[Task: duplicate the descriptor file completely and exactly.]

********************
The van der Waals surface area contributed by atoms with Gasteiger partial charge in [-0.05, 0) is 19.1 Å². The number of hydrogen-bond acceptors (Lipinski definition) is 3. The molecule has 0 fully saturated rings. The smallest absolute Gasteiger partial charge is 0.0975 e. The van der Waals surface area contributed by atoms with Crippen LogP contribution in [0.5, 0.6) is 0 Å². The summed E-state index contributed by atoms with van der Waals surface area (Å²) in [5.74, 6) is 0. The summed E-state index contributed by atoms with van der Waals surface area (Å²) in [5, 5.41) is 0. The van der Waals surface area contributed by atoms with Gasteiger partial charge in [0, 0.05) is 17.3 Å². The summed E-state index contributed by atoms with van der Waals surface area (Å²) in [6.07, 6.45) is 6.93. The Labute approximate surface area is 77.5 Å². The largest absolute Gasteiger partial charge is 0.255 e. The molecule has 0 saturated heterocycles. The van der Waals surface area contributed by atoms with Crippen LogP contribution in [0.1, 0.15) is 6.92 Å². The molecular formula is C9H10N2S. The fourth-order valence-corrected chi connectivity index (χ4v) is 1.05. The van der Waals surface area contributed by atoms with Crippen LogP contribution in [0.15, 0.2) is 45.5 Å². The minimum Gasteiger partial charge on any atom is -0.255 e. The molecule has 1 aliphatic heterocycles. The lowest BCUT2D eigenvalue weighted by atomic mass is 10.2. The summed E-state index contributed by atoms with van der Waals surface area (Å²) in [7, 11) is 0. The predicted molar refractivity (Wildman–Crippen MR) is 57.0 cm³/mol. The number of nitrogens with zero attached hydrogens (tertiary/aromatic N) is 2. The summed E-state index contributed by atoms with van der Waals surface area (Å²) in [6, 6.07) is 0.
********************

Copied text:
The van der Waals surface area contributed by atoms with Gasteiger partial charge in [-0.05, 0) is 19.1 Å². The number of hydrogen-bond acceptors (Lipinski definition) is 3. The molecule has 0 fully saturated rings. The smallest absolute Gasteiger partial charge is 0.0975 e. The van der Waals surface area contributed by atoms with Crippen LogP contribution in [0.5, 0.6) is 0 Å². The summed E-state index contributed by atoms with van der Waals surface area (Å²) in [5.74, 6) is 0. The summed E-state index contributed by atoms with van der Waals surface area (Å²) in [5, 5.41) is 0. The van der Waals surface area contributed by atoms with Gasteiger partial charge in [0, 0.05) is 17.3 Å². The summed E-state index contributed by atoms with van der Waals surface area (Å²) in [6.07, 6.45) is 6.93. The Labute approximate surface area is 77.5 Å². The largest absolute Gasteiger partial charge is 0.255 e. The molecule has 0 saturated heterocycles. The van der Waals surface area contributed by atoms with Crippen LogP contribution in [0.1, 0.15) is 6.92 Å². The molecular formula is C9H10N2S. The fourth-order valence-corrected chi connectivity index (χ4v) is 1.05. The van der Waals surface area contributed by atoms with Crippen LogP contribution in [0.15, 0.2) is 45.5 Å². The minimum Gasteiger partial charge on any atom is -0.255 e. The molecule has 1 aliphatic heterocycles. The lowest BCUT2D eigenvalue weighted by atomic mass is 10.2. The summed E-state index contributed by atoms with van der Waals surface area (Å²) in [7, 11) is 0. The predicted molar refractivity (Wildman–Crippen MR) is 57.0 cm³/mol. The number of nitrogens with zero attached hydrogens (tertiary/aromatic N) is 2. The summed E-state index contributed by atoms with van der Waals surface area (Å²) in [6, 6.07) is 0.